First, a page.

Colorado has a bit of a tumultuous history when it comes to Kratom products. In 2017, Denver’s Department of Public Health and Environment moved to restrict the possession and selling of Kratom within the city confinements of Denver. The plant can still be purchased and bought within Denver, so long as it’s not intended for human consumption, which is similar to the situation in Canada.
As of 2019, the town of Parker outlawed all merchandising of Kratom.
Denver’s DPHE claims that their legal decision came as a result of the fact that Kratom is not FDA-approved, as well as the fact that the plant has a link to opioids. Needless to say, there are thousands of products (dietary supplements, and herbs, just to name a few) intended for human consumption that do not have the FDA’s approval. Furthermore, Kratom cannot be likened to opioids since it only behaves as a partial opioid agonist and it is in no way related to opium.
Castle Rock had a temporary ban on upcoming Kratom businesses, but this was lifted as of June 2019, when the town decided Kratom is legal for anybody over the age of 18. The lack of regulation in what concerns the quality of Kratom products continues to cause a bad name for the plant. The latter is the main reason why, as of October 2019, the town of Parker banned the sale of Kratom.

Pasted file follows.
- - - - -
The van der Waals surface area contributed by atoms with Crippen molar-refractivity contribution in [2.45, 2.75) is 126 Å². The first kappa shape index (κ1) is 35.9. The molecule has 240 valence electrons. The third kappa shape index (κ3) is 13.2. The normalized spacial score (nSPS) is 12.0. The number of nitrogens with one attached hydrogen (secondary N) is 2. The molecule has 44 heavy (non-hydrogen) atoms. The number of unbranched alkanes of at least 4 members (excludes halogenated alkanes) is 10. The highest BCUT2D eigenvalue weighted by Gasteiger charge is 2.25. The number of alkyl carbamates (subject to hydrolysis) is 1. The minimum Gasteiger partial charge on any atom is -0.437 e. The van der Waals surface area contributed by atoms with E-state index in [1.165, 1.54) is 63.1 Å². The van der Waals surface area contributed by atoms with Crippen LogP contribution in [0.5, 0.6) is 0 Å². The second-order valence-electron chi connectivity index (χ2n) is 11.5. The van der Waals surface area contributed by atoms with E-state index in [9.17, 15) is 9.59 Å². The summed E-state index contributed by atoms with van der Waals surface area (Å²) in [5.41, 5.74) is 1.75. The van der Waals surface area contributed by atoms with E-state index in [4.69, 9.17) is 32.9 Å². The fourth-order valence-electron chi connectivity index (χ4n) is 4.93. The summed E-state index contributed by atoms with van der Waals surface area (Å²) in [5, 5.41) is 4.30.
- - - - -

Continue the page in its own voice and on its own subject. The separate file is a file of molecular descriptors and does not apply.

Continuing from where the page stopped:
The reason behind Parker’s Town Council are tentative associations made on the basis of people who overdose on drug cocktails and end up in the ER. No causation link was ever established between a product containing pure Kratom and any of the alleged side-effects (let alone deaths) that the authorities claim to be caused by this natural remedy.
With the exception of Parker, you can buy Kratom anywhere in Colorado. If you’re in Denver, it’s likely that your product will also be labelled as “not intended for human consumption,” so it won’t have any directions related to the appropriate dosage.
To ensure that you’re getting a pure Kratom product, however, we advise you buy it online, from trustworthy vendors. Certified websites, like The Golden Monk, must abide by KCPA standards where the bill was already passed. What this means is that all their batches are tested for safety and purity purposes.